The Supreme Court of Canada has granted leave in a case
regarding the appropriate burden of proof to authorize an action
under the Quebec civil liability for a secondary market disclosure
On February 20, 2014, the Supreme Court of Canada granted an
application for leave to appeal filed by Theratechnologies Inc. and
two of its administrators in a securities class action filed by a
disgruntled shareholder who had lost monies because of the
Issuer's alleged omission to properly inform its shareholders
of a material change in the Issuer's operations.
Theratechnologies inc. c. 121851 Canada Inc.,
2013 QCCA 1256 concerns the interpretation of s. 225.4 of the
Quebec Securities act which allows an action in damages against
Issuers, administrators, executives, experts and other parties who
play an influential role in an Issuers compliance obligations
regarding its activities in the secondary markets. The appeal
is significant not only because it is the first decision to
interpret the scope of s. 225.4 of the QSA which came into effect
as a result of the famous Allen Report, but it is also important
because the action was also filed as a class proceeding – an
element which effectively colored much of the lower courts'
analyses of the QSA provision in comparison to the authorization
process found in the class context under Quebec's Code of civil
The Superior Court authorized the action under s. 225.4 of the
QSA, concluding that the evidence the plaintiff filed showed its
case had a reasonable chance of success at trial. Theratechnologies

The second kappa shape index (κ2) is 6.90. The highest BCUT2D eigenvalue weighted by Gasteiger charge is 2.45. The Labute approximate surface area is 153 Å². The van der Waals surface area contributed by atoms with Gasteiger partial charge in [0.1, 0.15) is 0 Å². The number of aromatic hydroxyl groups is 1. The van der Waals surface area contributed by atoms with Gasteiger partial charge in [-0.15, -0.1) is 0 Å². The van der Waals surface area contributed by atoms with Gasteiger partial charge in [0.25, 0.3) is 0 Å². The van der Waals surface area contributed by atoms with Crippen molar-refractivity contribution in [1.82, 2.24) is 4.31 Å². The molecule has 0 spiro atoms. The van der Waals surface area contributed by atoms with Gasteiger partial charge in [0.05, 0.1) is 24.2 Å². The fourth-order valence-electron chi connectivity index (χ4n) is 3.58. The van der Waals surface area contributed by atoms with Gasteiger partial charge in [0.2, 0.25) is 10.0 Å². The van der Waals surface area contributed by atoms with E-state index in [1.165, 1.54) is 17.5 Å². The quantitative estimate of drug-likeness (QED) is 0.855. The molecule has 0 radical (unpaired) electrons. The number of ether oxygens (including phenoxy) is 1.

Inc. and its two administrators appealed the decision, but the
Quebec Court of Appeal decided:
(1) that even though
the QSA does not explicitly allow an appeal, and even though an
authorization decision in the class context in not subject to
appeal under Quebec law, an action under s. 225.4 of the QSA could
be appealed as an interlocutory decision because the authorization
of the action would itself have significant consequences on the
Issuer which a final judgment on the merits could not be able to
(2) that the
Plaintiff's burden of proof at the authorization stage under s.
225.4 of the QSA is heavier than the «prima facie
case» threshold found at the authorization stage in class
proceedings because the plaintiff must show the Court that the
action has « a reasonable possibility that it will be
resolved in favour of the plaintiff ». The Court of Appeal
reasoned that in order to satisfy that threshold set by s. 225.4 of
the QSA, a Court must not decide whether the evidence presented by
the Plaintiff demonstrates whether or not a material change
occurred, but a Court should rather limit itself to determine
whether the Plaintiff's arguments are serious enough to
demonstrates has a reasonable chance to succeed.
In light of the Supreme Court's recent precedents regarding
the nature and scope of the authorization process in class actions
under Quebec law, we suspect the Supreme Court will use those
precedents to craft their analysis of the nature and scope of the
authorization process outlined in s. 225.4 of the QSA.
Lastly, given the fact that securities regulation in each of the
provinces is, in most respects, harmonized, at least with respect
to the inclusion of a similar remedy in their statutes, we strongly
suspect this ruling will carry persuasive authority outside of
Quebec as well.
It's not often that our little blog intersects with such titanic struggles as the U.S. presidential race – and by using the term "titanic" I certainly don't mean to suggest that anything disastrous is in the future.
J.J. v. C.C., is an interesting case in which the court held that an automotive garage owes a duty to minor children to secure the vehicles on the premises by locking the cars and safely storing the car keys...
In Irwin v. Alberta Veterinary Medical Association, 2015 ABCA 396, the Alberta Court of Appeal found that the "ABVMA" failed to afford procedural fairness to a veterinarian undergoing an incapacity assessment.
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